APHuG Culture
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APHuG Culture
Relates to AP Human Geography Unit 3: Culture
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Votes and Vowels: A Changing Accent Shows How Language Parallels Politics

Votes and Vowels: A Changing Accent Shows How Language Parallels Politics | APHuG Culture | Scoop.it

"It may seem surprising, but in this age where geographic mobility and instant communication have increased our exposure to people outside of our neighborhoods or towns, American regional dialects are pulling further apart from each other, rather than moving closer together. And renowned linguist William Labov thinks there’s a connection between political and linguistic segregation.

 

"Labov suggests that it’s these deep-seated political disagreements that create an invisible borderline barring the encroachment of Northern Cities Vowels. When he looked at the relationship between voting patterns by county over the last three Presidential elections and the degree to which speakers in these counties shifted their vowels, he found a tight correlation between the two. And the states that have participated in the vowel shift have also tended to resist implementing the death penalty.

 

"Social identities are complex, and can be defined along a number of different dimensions like class, race, or ethnicity. Not everyone feels that politics are a part of their core identity. But I suspect that political ideology may become an anchor for accents to the extent that large social groups collectively identify themselves by their political beliefs. According to Bill Bishop, author of The Big Sort, this is happening more and more as Americans voluntarily cluster themselves into homogenous, politically like-minded communities."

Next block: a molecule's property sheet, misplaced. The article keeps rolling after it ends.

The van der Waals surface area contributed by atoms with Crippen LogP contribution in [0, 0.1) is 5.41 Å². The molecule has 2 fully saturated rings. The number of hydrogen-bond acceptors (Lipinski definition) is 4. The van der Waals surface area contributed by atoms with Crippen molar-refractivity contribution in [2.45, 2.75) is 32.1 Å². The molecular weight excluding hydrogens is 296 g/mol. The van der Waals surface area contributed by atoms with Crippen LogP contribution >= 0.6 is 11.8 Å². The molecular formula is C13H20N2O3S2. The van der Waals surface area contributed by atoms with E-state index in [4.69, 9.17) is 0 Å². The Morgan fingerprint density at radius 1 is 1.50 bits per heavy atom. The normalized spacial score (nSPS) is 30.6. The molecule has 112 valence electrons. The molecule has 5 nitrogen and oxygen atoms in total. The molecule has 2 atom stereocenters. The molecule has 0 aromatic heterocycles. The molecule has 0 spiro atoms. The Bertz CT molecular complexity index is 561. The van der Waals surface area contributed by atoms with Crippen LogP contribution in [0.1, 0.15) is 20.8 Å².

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Five of Asia's Most Endangered Languages

Five of Asia's Most Endangered Languages | APHuG Culture | Scoop.it
Meet the "hairy Ainu" of Japan, Taiwan's Saaroa, the Kusunda of Nepal, the last Manchus and the Jarawa of India's Andaman Islands.

 

The rapid spread of  Mandarin, English, Spanish, Hindi-Urdu and Arabic as the 5 largest languages (most native speakers) is connected to the spread of globalization and the cultural aspects of that phenomenon.  These 5 declining languages represent the flip side of those cultural patterns.  


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Latvia votes: Is Russian our language, too?

Latvia votes: Is Russian our language, too? | APHuG Culture | Scoop.it
Like a detective at a crime scene, chief language inspector Antons Kursitis scans the lobby of a hotel in downtown Riga. He spots a brochure that lists hotel services in Russian only, a flagrant violation of Latvia's language laws.

 

"Protecting the Latvian language — that is, safeguarding its supremacy over Russian — has been a priority here since the Soviet occupation ended two decades ago. Those efforts face their biggest test yet on Saturday, in a referendum on whether to make Russian the country's second official language."  What historical, political and demographic factors shape this cultural issue of language?  Why is language often seen as so crucial to cultural identity?